Neutra spent time with his clients on the land before he conceived of the simple idea of lifting the grass up and tucking the house below. “If there is a sacred space in Richard Neutra’s work, it is that which lies between the envelope of the building and the landscape itself….where there is little interference between the constructed and the natural landscape," MSU architecture professor John Brittingham says.

The house is modest in expression, simple by the standards of most homes showing up in town today. It’s not built of materials that required shipment from far-flung places, its walls are made of log, yet they have a modern disposition that negotiates interior from exterior.

The spaces within the house feel like they slip down the contour of the hillside bringing those who dwell inside views of the trees and creeks to rest in the middle of the natural world in which the house is situated.
A house that affords fine views without blighting the views of others. Photo by Joe Valerio
A house that affords fine views without blighting the views of others. Photo by Joe Valerio
The Neutra house still has much to teach those architects who seek to make place and peace, to leave their memory in the buildings of this region. And these lessons start with having the humility to have your design work passed by, to exist in quietness and live within the greater context of the natural world. These lessons also grow from a confidence that such a design is valuable for its presence in the natural world, and intelligence that survives beyond the immediate gratitude gained from of the community’s gaze.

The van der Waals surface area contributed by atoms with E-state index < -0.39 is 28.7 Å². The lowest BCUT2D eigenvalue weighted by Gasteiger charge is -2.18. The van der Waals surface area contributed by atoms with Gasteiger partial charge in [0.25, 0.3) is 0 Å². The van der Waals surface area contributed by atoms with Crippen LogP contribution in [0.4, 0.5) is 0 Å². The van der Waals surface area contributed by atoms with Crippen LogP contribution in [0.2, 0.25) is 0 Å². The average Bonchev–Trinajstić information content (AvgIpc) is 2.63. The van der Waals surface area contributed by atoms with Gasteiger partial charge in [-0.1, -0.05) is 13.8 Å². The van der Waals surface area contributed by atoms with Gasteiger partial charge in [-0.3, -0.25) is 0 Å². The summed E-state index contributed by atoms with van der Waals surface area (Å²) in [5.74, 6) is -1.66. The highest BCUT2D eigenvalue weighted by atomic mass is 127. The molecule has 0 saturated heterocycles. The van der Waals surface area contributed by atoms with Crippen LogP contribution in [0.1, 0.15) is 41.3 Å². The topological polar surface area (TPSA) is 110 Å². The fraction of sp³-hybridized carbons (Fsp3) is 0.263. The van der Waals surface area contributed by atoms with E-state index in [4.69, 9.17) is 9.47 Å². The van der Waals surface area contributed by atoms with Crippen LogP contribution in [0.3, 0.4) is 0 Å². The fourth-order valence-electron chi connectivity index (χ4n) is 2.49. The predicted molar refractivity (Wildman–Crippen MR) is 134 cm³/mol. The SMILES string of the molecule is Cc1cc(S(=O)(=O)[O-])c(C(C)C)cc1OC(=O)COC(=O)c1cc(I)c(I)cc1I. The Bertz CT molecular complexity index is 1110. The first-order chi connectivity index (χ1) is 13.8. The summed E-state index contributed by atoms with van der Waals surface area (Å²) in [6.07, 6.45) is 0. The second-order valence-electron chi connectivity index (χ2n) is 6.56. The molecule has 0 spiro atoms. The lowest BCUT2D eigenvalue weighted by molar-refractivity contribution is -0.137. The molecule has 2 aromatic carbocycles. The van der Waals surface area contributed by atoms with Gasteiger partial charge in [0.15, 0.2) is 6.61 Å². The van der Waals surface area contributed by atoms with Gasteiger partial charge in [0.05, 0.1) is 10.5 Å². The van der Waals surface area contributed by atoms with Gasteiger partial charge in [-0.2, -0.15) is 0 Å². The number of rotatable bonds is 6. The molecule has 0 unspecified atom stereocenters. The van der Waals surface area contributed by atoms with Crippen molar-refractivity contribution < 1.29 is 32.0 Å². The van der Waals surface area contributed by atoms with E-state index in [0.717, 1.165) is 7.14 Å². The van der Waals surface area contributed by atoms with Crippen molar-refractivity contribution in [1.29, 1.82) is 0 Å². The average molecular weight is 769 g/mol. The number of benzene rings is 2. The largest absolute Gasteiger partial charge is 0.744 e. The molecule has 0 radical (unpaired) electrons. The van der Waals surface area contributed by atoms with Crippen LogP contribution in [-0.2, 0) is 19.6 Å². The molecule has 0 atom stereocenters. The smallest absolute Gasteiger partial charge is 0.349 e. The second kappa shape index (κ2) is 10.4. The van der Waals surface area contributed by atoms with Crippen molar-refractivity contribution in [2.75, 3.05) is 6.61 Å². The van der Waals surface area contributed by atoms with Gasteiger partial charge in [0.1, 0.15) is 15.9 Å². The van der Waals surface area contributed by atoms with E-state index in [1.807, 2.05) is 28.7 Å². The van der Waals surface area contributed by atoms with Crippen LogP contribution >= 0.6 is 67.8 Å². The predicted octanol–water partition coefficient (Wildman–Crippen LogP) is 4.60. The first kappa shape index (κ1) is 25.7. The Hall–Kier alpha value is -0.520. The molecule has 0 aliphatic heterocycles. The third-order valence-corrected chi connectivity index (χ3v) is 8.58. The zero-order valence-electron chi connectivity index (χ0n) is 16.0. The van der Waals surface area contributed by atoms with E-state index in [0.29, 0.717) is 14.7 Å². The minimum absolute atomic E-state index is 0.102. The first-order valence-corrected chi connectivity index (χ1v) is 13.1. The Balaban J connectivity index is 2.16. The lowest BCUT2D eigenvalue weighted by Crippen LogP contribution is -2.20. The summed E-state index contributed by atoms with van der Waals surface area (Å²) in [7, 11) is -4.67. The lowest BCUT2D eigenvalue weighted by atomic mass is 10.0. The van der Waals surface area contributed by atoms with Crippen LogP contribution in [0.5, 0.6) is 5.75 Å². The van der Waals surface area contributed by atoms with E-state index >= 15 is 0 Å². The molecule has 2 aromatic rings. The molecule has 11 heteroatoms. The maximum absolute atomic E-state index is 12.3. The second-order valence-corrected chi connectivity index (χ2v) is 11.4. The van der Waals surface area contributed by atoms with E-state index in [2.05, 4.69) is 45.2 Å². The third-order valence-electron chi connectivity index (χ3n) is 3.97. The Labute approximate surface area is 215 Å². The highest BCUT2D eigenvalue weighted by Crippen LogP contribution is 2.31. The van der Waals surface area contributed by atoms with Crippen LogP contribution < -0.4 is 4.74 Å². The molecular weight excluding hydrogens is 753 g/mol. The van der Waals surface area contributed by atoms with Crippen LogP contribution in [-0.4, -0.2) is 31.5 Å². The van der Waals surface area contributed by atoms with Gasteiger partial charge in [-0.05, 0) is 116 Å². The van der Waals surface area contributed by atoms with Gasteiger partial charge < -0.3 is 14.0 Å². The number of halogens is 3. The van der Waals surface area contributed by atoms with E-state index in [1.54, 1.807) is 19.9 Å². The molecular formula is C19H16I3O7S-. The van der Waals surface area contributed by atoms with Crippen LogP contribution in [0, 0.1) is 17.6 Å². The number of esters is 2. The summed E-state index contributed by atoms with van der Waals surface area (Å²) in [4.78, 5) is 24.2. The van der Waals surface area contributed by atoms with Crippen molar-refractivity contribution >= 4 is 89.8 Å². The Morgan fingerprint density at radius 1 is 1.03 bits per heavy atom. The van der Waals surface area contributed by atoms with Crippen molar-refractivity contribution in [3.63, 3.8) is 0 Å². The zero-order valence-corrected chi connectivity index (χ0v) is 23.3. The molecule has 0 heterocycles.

In 1998, the year I moved to Bozeman, Rich Charlesworth and Dan Harding designed a sod roof home for a family in the Eagle Rock subdivision. 

Have you ever seen it? Probably not, because as Dan says, “the idea of the house was to make it disappear.” 
 The roof at Eagle Rock, when planted with wildflowers, also attracts pollinating bees and butterflies. Photo by Derik Olsen